78,000: A nationwide shortage of baby formula was slightly alleviated by the delivery of 78,000 pounds of formula to Indianapolis – that’s enough for more than half a million baby bottles, but more is needed.
7.5: After an ambitious assignment from their teacher, a class of teens used a 3D printer to create a 7.5-centimeter-tall lead filter out of biodegradable plastic. Other filters can be expensive or need to be replaced often, the students’ design could go to market for just $1.
180: The CDC is now investigating 180 cases of unexplained hepatitis in children reported over the last seven months, up from the 109 cases reported two-weeks ago.
1. Monkeypox Virus
U.S. and European health authorities have recently identified more than 100 cases of monkeypox, a pox-like disease that jumped from monkeys to humans around 1970. For some, the headlines might evoke memories of early 2020, but unlike COVID-19, monkeypox is extremely unlikely to spin out into an uncontrolled worldwide pandemic. But the outbreak is nonetheless alarming because of its occurrence outside of Africa and its rapid spread. The number of cases has already surpassed the total number detected outside Africa since 1970.
The United Nations has condemned some media outlets for portrayals of African and LGTBQ people that reinforce racist and homophobic stereotypes. The U.N. emphasized that monkeypox can affect anyone and is transmitted through close physical contact with someone who has the virus.
2. Ditching Social Media
Do you find yourself feeling more anxious or depressed when you use social media? Perhaps you find yourself doomscrolling and feeling disheartened and saddened by the news. Researchers at the University of Bath say taking a break from social media, even if just for a week, could reduce your symptoms of anxiety and depression and generally improve your sense of well-being.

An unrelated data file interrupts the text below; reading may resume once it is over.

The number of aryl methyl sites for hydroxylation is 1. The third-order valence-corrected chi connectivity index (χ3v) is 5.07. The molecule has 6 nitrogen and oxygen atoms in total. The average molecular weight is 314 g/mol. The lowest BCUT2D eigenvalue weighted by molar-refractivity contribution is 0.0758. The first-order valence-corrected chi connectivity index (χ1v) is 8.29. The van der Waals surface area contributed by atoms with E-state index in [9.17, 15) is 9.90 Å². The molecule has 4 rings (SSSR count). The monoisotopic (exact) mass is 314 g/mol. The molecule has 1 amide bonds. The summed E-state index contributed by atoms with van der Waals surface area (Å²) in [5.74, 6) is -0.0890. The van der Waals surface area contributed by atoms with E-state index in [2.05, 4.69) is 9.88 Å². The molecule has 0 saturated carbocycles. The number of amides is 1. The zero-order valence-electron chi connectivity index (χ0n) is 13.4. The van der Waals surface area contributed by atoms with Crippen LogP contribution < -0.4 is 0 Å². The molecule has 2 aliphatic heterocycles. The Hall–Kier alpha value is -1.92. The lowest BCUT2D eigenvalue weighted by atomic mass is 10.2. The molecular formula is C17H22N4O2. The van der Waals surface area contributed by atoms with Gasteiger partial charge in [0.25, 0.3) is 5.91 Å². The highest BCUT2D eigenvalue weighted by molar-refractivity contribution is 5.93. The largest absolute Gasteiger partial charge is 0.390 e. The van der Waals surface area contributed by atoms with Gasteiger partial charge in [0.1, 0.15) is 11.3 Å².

If taking a break “cold-turkey” sounds hard, you can try some of the tips from Healthline on what to do instead of looking at your phone, like taking a walk, volunteering or learning a new skill.
3. Are We Numb?
Last week, the U.S. passed 1 million recorded deaths from COVID-19, but the response to this immense loss has been underwhelming. It begs a question: Is mass death tolerated in America? One sociologist argues our tolerance of death is partly based on who is at risk.
Simultaneously, COVID-19 cases are once again surging across the country, and health experts are concerned about the summer. Warmer weather and people spending more time outdoors will prevent some spread of the virus, but it can only do so much as waning immunity and decreased mask-wearing leaves people vulnerable to infection.
A factory in Illinois is innovating its approach to employee wellness. The employees have equity in the company, that comes with big payouts, and they can vote on a yearly project for the company to do, like provide healthier meals onsite. Investors and researchers are keeping an eye on this company to see if profitability as well as health and happiness improve.
Great job! There you go, making it to the bottom of the newsletter. Now go get yourself a drink of water and hydrate — it’s good for your health! – MO
By Claire Cleveland, science writer
Edited by Shannon Mullane, senior editor
There was a problem reporting this post.
Please confirm you want to block this member.
You will no longer be able to:
Please note: This action will also remove this member from your connections and send a report to the site admin. Please allow a few minutes for this process to complete.